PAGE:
Alfred Poor: Yeah, a lot of Blu-ray players also include the Internet connectivity, so that’s another way you can get it. But again, if you don’t have it through one of those channels, getting a new television is one way to get it. Another reason for getting a new television may well be, especially if you bought one five years ago, is you’ve probably bought one that was too small. And so now today the 47 inch models are from good brands are under $500. I saw a 60-inch set for $800 advertised today. So the really big ones have come down so far in price that if you bought one that’s too small for the viewing distance that you have, you might think about migrating the smaller ones to some place where the viewing distance would be more appropriate or doesn’t matter so much like a guest room and getting yourself a proper sized one for your viewing space.

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Is It Time to Replace Your First HDTV? (Video)

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  • by c0d3g33k ( 102699 ) on Tuesday September 10, 2013 @02:51PM (#44810817)

    When I read about the hackability of smart TV's with cameras, I have to escalate beyond Betteridge to "Hell no!". My present HD TV is just fine, thank you.

    • Re:Betteridge's law (Score:4, Interesting)

      by raydobbs ( 99133 ) on Tuesday September 10, 2013 @02:57PM (#44810901) Homepage Journal

      If only they made a tape...opaque... [homedepot.com]that could be used to cover up the cameras - then we'd only have to worry about the microphone - which might befall an accidental exposure to superglue. Microphones don't work when the little inner bits don't vibrate anymore. :D

      • by Anonymous Coward on Tuesday September 10, 2013 @03:07PM (#44811053)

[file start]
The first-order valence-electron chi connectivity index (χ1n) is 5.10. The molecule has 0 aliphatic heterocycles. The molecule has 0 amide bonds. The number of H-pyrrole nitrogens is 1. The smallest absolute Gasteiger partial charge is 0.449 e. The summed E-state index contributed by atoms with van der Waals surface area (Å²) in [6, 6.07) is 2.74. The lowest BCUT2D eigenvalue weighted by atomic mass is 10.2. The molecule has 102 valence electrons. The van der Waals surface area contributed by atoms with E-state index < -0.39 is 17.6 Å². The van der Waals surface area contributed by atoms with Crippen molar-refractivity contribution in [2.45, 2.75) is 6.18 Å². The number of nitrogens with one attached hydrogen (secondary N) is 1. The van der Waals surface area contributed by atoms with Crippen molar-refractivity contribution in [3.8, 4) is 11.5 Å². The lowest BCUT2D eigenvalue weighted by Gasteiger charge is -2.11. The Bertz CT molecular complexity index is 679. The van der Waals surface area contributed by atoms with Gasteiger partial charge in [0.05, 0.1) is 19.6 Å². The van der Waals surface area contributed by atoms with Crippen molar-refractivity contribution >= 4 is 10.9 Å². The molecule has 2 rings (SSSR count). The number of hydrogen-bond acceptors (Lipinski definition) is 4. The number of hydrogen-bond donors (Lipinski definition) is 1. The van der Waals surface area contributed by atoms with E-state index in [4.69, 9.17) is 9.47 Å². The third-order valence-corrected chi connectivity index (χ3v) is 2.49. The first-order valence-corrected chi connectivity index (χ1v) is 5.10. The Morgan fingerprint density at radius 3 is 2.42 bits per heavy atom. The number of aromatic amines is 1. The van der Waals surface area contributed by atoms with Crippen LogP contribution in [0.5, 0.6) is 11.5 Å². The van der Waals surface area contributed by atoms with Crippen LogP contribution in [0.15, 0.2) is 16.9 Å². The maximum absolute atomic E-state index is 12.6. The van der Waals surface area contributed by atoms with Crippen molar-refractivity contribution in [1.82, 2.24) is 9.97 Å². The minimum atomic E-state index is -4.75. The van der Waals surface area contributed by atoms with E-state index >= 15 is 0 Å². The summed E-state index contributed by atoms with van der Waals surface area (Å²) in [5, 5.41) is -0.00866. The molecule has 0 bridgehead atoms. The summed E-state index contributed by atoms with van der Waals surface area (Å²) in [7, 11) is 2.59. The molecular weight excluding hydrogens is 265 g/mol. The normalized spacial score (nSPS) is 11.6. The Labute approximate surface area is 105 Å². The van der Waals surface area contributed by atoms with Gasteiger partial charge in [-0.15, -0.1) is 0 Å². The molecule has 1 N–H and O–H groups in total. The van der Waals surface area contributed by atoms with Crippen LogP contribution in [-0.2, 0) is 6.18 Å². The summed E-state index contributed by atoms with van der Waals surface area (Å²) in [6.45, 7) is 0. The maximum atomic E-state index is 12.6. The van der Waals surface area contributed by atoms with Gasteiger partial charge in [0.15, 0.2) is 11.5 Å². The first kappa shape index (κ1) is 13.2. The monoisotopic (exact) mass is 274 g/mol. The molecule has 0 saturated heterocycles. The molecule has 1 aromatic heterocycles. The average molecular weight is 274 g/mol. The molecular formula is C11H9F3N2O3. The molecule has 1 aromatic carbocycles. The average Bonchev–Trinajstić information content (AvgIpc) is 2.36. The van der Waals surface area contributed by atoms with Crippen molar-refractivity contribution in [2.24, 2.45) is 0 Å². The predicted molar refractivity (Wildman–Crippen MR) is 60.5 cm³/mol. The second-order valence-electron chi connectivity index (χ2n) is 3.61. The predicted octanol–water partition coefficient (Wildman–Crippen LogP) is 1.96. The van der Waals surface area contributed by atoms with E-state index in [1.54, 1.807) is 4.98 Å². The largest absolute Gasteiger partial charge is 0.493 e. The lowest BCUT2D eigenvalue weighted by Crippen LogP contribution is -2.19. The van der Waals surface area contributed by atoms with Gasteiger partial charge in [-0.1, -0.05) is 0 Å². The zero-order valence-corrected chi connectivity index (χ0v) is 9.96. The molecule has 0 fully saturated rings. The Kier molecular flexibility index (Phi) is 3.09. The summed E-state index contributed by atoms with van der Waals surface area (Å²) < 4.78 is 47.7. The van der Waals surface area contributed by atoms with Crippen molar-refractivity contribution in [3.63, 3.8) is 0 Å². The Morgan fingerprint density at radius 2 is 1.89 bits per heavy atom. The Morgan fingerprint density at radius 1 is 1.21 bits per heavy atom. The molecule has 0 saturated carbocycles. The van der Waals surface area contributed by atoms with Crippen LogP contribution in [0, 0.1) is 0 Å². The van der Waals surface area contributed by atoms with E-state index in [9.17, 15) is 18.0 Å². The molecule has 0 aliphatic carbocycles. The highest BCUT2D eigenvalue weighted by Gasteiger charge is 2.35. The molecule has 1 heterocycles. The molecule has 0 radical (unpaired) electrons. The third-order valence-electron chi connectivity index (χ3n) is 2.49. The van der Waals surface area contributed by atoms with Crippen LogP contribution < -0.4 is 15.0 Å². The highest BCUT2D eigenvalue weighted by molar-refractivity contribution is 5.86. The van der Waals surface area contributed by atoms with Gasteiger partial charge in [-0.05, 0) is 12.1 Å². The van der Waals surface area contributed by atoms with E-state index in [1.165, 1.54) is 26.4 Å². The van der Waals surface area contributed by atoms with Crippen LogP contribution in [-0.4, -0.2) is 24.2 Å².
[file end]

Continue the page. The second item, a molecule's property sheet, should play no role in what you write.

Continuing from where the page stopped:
I'm sure the NSA has a secret deal with electrical tape manufacturers and camera producers which allows them to see the image through the tape by simply enabling a secret camera function. ;-)

        • Re:Betteridge's law (Score:5, Interesting)

          by Anonymous Coward on Tuesday September 10, 2013 @03:52PM (#44811749)

          allows them to see the image through the tape

          You joke, but it's not all that far fetched.

          I've got a light-amplifying scope that my father-in-law gave me. One evening (not particularly dark out) I wondered why the image seemed dimmer than usual -- and then I realized I'd left the lens cap on. Yes, it could see through the lens cap. Some nominally black plastic is fairly transparent to near-red IR. Most digital or video cameras can see IR (test it by looking at an IR remote signal).

          I haven't tried it with electrical tape, though. Yet.

      • Re: (Score:3, Interesting)

        by Gr8Apes ( 679165 )

        It's totally irrelevant if you don't hook your TV up to the internet in the first place.

        Besides, any self-respecting slashdotter has their own HTPC hooked up to their essentially HD Monitor (TV) and has it whitelisted for certain outbound services only and no direct inbounds (upon request only). Solves a whole host of issues. Oh, and the HTPC doesn't have a camera nor mike attached, so until the TV can be hacked over HDMI in that scenario, It appears to be relatively safe for now.

      • by CanHasDIY ( 1672858 ) on Tuesday September 10, 2013 @03:25PM (#44811339) Homepage Journal

        If only they made a tape...opaque... [homedepot.com]that could be used to cover up the cameras - then we'd only have to worry about the microphone - which might befall an accidental exposure to superglue. Microphones don't work when the little inner bits don't vibrate anymore. :D

        Yea, I dunno about you, but I don't like to pay a several-hundred-dollar premium for hardware I'm going to intentionally break as soon as I open the box. That just seems stupid.

        I'll take a dumb display for half the price any day of the week.

        • by raydobbs ( 99133 )

          Well, yeah - choose it without, but if you can get a wonderful deal on something that just happens to have a camera and microphone in it you will -never- use - why let a thing like a camera or microphone be a deal killer when there are such easy fixes for them.

          • Well, yeah - choose it without, but if you can get a wonderful deal on something that just happens to have a camera and microphone in it you will -never- use - why let a thing like a camera or microphone be a deal killer when there are such easy fixes for them.

            I see where you're coming from, but chances are if you can get a "wonderful deal" on a 'smart' tv with all that spy gear built in, you can also get a dumb display of competing size and resolution for much, much less.